Johnny English Reborn

First things first – the first twenty minutes of Johnny English Reborn are rubbish. There’s a stereotypical vaguely Eastern training montage, there’s a bit with a cat, Rowan Atkinson falls off a thing and people worth more than this film look at him in that quizzical way people look in films like Johnny English. But once it’s got its story on straight, its direction secured and Atkinson is allowed free rein with that incredible word-producing face of his, it’s all a lot more passable. Is it what we’ve been waiting for from Atkinson ever since the Blackadder boys went over the top? Of course not. But it’ll have to do for now.

After spending years as MI7’s most brilliant agent (really?), it seems that Johnny English’s luck changed one fateful, mysterious mission in Mozambique. Disgraced, humiliated and packed off to Tibet to watch monks kick eachother in the crotch for a few months, we’re forced to waste a bit of time waiting for the plot to kick in as Johnny swings between failing (hilariously) miserably at being a Kung Fu master and improbably (hilariously) kicking the shit out of everyone.

Before we’ve had too long to figure out which bit is meant to be the joke, English gets a call that puts him on the next flight back to London. It appears that a tip has come in as to the whereabouts of an infamous gang determined to kill the Chinese Premier – and the source will only talk to one man. All of a sudden, English is heading up a brand new mission: find out those responsible for the evil plot, track them down and save the the leader of China. He’s got a brand new wing-man in the form of young Mr Tucker (Pyschoville‘s Daniel Kaluuya), a challenger agent in the dashing Simon Ambrose (Dominic West) and everything to prove. Again. Now, if only he had a dishy, wide-eyed but mainly superfluous Rosamund Pike-type to help him out along the way. Oh wait…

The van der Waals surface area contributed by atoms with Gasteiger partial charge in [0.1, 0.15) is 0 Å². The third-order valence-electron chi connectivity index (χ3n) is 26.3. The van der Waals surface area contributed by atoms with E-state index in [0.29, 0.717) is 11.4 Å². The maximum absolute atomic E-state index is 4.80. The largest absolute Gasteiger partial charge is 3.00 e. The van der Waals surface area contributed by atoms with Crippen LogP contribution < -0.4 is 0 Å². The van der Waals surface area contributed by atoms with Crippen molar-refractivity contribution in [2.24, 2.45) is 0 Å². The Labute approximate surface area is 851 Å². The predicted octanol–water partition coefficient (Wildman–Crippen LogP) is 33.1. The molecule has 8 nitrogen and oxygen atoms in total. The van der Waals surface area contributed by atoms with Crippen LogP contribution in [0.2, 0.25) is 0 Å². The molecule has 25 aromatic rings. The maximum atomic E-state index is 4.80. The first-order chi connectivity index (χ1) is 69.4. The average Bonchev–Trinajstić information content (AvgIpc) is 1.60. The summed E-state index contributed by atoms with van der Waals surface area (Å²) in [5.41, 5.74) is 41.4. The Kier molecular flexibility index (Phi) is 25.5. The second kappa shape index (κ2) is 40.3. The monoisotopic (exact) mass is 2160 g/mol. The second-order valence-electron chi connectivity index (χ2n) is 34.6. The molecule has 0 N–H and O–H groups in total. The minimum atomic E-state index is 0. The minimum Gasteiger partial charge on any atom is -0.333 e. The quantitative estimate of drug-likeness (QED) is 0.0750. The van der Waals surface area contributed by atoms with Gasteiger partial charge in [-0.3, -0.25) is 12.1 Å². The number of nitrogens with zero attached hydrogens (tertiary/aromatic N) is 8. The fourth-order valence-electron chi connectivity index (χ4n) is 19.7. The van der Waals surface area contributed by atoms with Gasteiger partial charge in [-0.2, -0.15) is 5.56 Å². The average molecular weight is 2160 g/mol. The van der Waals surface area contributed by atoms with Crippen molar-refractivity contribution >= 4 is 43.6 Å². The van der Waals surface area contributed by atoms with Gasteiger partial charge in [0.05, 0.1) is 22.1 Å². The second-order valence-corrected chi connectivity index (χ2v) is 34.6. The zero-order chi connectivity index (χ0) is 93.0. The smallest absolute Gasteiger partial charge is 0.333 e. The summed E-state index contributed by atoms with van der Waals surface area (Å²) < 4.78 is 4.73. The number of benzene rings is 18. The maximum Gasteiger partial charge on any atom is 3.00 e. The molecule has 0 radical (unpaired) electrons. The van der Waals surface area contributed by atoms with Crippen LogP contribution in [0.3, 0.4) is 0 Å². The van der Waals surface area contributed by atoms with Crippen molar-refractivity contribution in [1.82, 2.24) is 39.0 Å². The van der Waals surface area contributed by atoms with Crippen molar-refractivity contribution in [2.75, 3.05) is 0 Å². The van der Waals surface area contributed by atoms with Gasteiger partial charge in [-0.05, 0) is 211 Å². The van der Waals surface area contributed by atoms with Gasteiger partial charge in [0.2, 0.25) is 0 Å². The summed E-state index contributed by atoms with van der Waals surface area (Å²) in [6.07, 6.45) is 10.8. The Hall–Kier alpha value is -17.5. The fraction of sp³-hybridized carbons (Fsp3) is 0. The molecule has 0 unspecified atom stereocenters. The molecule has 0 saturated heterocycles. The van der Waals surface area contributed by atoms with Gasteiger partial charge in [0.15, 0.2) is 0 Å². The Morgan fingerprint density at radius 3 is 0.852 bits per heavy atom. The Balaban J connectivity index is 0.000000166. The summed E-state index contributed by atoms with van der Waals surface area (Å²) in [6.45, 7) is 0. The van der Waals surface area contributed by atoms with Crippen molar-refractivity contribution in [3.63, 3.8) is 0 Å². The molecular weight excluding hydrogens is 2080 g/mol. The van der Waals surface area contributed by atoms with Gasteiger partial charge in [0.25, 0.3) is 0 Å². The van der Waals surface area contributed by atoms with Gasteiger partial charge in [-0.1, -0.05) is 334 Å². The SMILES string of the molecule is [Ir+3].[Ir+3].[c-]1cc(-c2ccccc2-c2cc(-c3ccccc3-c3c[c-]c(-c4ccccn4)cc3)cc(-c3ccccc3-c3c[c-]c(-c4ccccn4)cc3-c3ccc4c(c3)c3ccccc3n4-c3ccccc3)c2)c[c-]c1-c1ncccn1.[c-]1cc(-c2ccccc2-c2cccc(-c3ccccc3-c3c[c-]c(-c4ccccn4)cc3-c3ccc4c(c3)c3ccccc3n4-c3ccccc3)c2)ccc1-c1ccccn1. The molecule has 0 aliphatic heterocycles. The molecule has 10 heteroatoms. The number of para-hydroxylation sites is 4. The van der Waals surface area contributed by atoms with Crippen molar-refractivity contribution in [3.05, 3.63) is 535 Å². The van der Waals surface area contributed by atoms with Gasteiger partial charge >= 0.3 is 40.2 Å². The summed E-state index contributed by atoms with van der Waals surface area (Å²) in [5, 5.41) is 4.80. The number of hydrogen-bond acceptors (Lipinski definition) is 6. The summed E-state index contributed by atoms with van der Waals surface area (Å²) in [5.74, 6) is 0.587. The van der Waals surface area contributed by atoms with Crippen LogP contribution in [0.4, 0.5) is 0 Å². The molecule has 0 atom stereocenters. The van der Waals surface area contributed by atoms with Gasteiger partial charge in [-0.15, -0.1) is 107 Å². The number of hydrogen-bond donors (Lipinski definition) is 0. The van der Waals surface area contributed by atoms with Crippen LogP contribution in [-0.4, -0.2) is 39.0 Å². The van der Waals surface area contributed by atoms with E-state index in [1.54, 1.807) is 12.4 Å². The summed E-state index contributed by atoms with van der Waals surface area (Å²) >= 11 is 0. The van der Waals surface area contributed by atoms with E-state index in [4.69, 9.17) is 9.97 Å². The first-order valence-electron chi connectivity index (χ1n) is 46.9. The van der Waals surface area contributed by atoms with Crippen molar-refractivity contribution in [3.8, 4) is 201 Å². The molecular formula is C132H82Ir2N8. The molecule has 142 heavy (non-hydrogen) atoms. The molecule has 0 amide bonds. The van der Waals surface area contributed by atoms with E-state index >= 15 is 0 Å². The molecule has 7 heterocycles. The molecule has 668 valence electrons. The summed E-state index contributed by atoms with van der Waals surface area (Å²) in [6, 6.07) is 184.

Johnny English Reborn is a strange little film, never quite sure of who its pitching to and what it’s supposed to be mocking. On a very basic level it starts furiously ticking the physical comedy boxes as soon as the credits push off; ill-timed cats, unfortunately placed yoga balls, mix-ups during weapon demonstration, all the tropes we’ve come to know and bear with in sub-standard comedies are out in full force. But mixed in with all this by-numbers chuckle-promotion are genuinely surprising joys – a set-piece involving the hijacking a holiday yacht “on the service of her majesty”, and all the bemused occupants being utterly delighted is a highlight – and this only serves to underline the fact that the cast and crew are worth so much more than an idea that was done to death by Mike Myers years ago. The deft cast and good editing ensure that we zip along at a perfectly satisfactory pace; leaping from country to country, from helicopters to wheelchairs, from golf courses to snowy mountain-tops in pursuit of our criminal and our climax. And then suddenly Johnny mixes up someone’s mum for a baddie again, and you can’t help but want to kill everyone involved out of pure frustration.

At the end of the day, the strengths of Johnny English Reborn come from a cast that forgives the film its premise. Dominic West and Rosamund Pike are on as good a form as they ever are, Kaluuya is a nice addition as Tucker, and Rowan Atkinson is, forever, a joy. But this is not a cast that requires an explosions budget in order to create compelling, hilarious cinema. By far the funniest sequence in Johnny English 2 involves – in its entirety- Rowan Atkinson struggling to control a chair. It’s simple, it’s about three shots and lasts a minute and a half. And it’s totally, utterly wonderful. Put down the gun, Rowan, put down the contract with Universal and put down the hilarious associated merchandise – we deserve better than Johnny English. We deserve you.

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